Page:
Could you create award-winning art?

Bram Thomas Arnold recently won the Audience Choice Award for his exhibition, How to Walk (Parts 1-9). His work was chosen by visitors to a showcase of contemporary art hosted at Peninsula Arts, Plymouth's centre for contemporary art and culture, right on campus.

How to Walk is a combination of text and drawing narrating a journey Bram undertook from London to Switzerland. To complete the project, much of his time was spent in isolation, which has made this recognition all the more appreciated. It was “A great feeling,” he says. “We’re all just trying to reach other people somehow, aren’t we?”

When asked about the journey, Bram regales a story of a tent in the blowing wind, the constant trek towards the horizon and the rhythm this generates. “You realise the horizon is in fact a myth, a creation of the eye in the mind of the viewer. Perhaps through this artwork, decisions are jogged, they can be seen for what they are, an engagement between yourself and something other.”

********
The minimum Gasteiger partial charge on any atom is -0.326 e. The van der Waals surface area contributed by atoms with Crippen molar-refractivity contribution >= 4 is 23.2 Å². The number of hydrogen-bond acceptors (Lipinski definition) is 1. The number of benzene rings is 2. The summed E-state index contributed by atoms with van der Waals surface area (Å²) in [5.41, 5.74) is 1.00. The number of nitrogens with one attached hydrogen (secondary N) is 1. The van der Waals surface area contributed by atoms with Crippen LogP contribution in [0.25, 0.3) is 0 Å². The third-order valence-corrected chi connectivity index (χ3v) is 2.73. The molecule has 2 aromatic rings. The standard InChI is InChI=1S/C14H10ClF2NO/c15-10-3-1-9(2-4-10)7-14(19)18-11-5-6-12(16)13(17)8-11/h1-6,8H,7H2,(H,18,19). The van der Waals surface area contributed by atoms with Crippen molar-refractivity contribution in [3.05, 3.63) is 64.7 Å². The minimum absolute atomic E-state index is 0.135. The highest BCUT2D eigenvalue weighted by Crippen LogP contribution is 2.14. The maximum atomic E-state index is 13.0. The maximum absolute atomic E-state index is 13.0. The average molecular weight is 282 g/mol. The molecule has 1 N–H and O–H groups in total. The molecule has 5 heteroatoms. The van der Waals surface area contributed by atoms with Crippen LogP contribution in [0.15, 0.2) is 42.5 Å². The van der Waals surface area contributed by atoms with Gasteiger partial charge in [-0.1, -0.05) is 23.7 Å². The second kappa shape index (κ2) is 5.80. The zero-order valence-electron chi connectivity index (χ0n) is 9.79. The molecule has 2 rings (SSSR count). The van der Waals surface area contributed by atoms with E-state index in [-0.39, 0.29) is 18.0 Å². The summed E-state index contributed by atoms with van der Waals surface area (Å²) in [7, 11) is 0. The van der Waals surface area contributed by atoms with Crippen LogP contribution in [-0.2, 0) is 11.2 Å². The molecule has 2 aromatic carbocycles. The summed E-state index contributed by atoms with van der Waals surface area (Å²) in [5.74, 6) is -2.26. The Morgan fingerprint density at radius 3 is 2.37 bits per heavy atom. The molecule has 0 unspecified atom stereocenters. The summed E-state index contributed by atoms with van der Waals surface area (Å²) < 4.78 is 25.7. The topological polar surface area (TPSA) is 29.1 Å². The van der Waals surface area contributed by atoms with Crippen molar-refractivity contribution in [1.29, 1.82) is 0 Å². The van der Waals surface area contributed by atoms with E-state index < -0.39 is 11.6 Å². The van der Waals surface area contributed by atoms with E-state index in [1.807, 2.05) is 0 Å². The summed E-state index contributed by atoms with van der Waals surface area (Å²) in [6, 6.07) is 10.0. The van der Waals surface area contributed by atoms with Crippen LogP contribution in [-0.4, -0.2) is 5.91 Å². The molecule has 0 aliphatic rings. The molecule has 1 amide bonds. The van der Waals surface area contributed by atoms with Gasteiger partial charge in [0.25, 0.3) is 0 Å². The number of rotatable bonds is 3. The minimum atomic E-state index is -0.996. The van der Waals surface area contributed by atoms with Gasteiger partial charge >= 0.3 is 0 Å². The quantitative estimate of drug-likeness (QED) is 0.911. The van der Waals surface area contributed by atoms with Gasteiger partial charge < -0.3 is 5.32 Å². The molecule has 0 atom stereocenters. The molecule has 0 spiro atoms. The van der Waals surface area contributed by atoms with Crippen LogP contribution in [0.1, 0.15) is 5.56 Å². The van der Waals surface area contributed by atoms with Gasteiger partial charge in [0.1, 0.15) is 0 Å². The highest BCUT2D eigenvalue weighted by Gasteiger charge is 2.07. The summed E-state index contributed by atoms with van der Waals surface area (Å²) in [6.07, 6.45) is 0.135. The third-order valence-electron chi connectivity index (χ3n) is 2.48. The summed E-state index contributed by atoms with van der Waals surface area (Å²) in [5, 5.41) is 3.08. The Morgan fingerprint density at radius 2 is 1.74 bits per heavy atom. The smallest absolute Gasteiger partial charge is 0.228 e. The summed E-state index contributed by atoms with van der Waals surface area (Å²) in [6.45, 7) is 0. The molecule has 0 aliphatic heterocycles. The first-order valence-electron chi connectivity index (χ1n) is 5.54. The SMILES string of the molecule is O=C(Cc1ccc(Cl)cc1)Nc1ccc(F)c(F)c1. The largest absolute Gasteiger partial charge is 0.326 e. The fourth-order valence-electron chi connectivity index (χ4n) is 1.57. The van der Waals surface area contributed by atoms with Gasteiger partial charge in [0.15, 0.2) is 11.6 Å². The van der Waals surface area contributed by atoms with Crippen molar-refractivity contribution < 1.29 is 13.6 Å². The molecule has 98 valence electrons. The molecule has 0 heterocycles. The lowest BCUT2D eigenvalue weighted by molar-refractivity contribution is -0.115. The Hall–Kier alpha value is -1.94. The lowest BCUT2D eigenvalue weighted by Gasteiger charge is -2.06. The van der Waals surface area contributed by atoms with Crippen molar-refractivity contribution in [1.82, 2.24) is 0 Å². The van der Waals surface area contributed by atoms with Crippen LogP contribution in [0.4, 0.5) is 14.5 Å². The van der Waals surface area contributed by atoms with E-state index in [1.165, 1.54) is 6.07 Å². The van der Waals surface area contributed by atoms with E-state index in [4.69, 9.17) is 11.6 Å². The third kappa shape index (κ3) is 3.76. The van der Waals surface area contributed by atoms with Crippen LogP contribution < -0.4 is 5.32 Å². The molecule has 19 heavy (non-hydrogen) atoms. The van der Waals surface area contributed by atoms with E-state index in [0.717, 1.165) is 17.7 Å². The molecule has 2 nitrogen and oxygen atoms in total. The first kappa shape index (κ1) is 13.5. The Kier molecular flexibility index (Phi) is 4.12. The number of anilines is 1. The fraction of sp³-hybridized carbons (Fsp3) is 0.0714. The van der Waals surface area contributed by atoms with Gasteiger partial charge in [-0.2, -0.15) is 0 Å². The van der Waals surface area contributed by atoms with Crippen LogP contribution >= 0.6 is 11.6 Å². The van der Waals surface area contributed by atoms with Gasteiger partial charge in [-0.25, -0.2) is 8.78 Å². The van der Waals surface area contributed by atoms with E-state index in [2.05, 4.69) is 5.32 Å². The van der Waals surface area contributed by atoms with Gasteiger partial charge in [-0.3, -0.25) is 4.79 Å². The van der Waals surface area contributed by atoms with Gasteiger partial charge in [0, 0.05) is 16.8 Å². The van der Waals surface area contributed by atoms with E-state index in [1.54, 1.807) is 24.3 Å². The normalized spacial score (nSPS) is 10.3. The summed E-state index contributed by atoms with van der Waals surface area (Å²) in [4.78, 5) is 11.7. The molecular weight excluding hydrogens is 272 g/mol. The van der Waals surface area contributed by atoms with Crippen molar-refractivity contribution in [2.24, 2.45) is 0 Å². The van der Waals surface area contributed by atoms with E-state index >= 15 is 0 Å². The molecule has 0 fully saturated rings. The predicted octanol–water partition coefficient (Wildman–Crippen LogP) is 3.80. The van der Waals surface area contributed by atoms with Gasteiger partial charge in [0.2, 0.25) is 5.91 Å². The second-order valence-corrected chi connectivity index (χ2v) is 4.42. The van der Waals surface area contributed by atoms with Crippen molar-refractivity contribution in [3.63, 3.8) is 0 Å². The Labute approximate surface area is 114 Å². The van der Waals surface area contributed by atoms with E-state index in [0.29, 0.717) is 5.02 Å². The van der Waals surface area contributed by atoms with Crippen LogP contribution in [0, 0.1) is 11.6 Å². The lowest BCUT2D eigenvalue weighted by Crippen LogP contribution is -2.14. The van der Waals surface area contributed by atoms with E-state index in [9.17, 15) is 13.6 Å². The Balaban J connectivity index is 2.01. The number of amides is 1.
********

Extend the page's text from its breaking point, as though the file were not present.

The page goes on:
He describes being an artist as opting to stand on the sidelines of life, to, “watch it go by around you, taking decisions based on your experiences and findings.” However, this doesn't mean he just sits around doing nothing. “Undertake manual tasks often,” he advises. “Fix bikes, grow food, bake bread, repair clothes – do actual things in the real world. Then do whatever you fancy.”

As far as the key to creating award-winning art? Bram has no single formula. “Previous projects re-emerge in the same way sea birds pop back up in a completely different location to the one they disappeared from,” he explains. “So much happens under the surface. Some people would call it procrastination, but it’s a continuation of a line. There can be no conclusions, each installation or exhibition is a snapshot in time.”

There you have it – now you can get cracking on your masterpiece, or just pop into Peninsula Arts and check out the latest exhibition.

See what’s on at Peninsula Arts.

Each Plymouth University student gets at least £100 of vouchers to spend on culture.

Student Life magazine: Spring 2016 issue 2